My daughter just turned 3. But she’s quickly learning how to draaag out her bedtime. I need a hug (and how can you say “no” to that?), I need a drink of water, I have to go pee pee. It’s easily adding another 15 minutes to the bedtime routine. Which is why I was so happy to see this article in Psychology Today about how to have a successful bedtime. Enjoy!
By Kevin D. Arnold, Ph.D., ABPP, is the Director of the Center for Cognitive and Behavioral Therapy of Greater Columbus and a Clinical Faculty member in the Dept. of Psychiatry at Ohio State University.
Putting Your Children to Bed: A Win-Win Proposition
Probably one of the most challenging things parents face is putting our children to bed…..and helping them stay there. When they are babies, they don’t have a routine way of sleeping. But, as they get older, around six months or so, they start to sleep with a regular pattern, several times each day. By the time children reach elementary school, they usually go to bed, fall asleep, and sleep al night.
But, some children do not go to bed so easily. They fight sleep and get up again and again. They become crankier and crankier, as we become more and more frustrated. It’s a recipe for disaster. We can easily forget that this exhausted, out-of-control tornado running down the hall is really just a very tired, little angel in disguise.
Four Tips to Help Children Stay in Bed
1. Don’t give negative attention: Parents can become as lost as their children in the tussle over going to sleep. When we lecture or raise our voice (“I said, ‘GO TO BED!'”), we might unintentionally reward our children with negative attention. I myself, even as a psychologist, must tap into my “wise” mind and remember the rule “All attention is attention.” Children thrive on attention, so when parents pay negative attention to getting out of bed, they can accidently teach their children to keep getting up.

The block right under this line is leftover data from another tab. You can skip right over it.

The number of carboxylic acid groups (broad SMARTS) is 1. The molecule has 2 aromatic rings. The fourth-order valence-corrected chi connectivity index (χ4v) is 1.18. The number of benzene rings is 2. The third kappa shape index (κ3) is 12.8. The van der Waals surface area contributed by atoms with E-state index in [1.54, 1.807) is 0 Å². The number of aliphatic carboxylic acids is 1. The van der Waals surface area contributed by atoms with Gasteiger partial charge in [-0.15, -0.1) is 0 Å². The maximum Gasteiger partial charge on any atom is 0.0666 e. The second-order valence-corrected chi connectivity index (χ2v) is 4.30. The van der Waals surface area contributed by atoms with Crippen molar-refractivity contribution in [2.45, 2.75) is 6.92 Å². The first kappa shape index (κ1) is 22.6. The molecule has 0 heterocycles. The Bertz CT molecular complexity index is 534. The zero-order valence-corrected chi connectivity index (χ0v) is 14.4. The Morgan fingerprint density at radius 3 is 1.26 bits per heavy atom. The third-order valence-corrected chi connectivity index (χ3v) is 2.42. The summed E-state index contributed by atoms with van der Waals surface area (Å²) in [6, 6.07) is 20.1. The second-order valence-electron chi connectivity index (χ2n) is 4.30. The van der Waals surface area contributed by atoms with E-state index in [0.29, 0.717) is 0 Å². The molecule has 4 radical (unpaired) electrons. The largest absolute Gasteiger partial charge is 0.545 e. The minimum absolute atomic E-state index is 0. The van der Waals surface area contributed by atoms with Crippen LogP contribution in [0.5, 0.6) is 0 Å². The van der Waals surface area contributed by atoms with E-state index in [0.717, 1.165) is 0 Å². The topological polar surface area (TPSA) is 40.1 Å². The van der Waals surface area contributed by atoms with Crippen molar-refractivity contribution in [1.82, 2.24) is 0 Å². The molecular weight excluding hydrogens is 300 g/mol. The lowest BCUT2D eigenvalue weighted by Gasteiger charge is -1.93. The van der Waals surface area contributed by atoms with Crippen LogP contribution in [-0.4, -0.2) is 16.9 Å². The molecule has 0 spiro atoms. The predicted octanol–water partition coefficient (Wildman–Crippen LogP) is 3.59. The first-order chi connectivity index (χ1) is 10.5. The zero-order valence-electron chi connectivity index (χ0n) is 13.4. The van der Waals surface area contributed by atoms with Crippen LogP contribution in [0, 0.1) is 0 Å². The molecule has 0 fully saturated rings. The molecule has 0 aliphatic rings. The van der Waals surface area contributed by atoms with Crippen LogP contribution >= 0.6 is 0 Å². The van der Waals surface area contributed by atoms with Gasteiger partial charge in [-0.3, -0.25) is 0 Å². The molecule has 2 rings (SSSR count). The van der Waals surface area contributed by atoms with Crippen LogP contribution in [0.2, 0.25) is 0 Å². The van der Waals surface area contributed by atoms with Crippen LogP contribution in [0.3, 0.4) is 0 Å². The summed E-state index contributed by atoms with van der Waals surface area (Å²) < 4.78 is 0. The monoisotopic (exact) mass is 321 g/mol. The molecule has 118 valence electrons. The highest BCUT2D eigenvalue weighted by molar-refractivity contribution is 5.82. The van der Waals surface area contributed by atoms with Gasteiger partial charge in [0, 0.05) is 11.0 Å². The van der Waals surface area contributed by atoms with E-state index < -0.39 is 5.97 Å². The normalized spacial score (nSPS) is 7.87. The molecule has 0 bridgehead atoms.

2. Separate your child from the behaviors: Sometimes my frustration gets the best of me, and I only see my children misbehaving. I forget to see them as the little children they really are. We all can be better parents when we remind ourselves that our little boy or girl is the baby we rocked to sleep not-so-long-ago.
I use two strategies. First, I pick up my children and rock them the way I did when they were young. Not only are our children reminded of the calm they felt as babies, but so are we as parents. It reverses the cycle of frustration, promoting calm instead.
Second, I refocus my thoughts by silently reciting the lyrics to “I Loved Her First,” by Heartland: “But I loved her (him) first and I held her (him) first, And a place in my heart will always be hers (his), From the first breath she (he) breathed, When she (he) first smiled at me, I knew the love of a father runs deep.” I focus my mind on the love I feel for my children. I shift my thoughts away from the out-of-bed behaviors, filling my mind with ideas about teaching my children to calm down and fall asleep.
3. Pull, don’t push: In many martial arts, when someone attacks you, the idea is to pull their attack toward you and control their energy. The principal is also true for putting children to bed. When my children fight sleep, I do not fight back (push), I find some way to connect to them (pull). Often, they are not tired-being physically active in the winter is hard to do-so they are not physically ready to sleep. Instead of lecturing them about sleeping, keep them up a little longer by reading or playing with them. But-stay in their room while they tire themselves out.
To see more of this Psychology Today article, click HERE.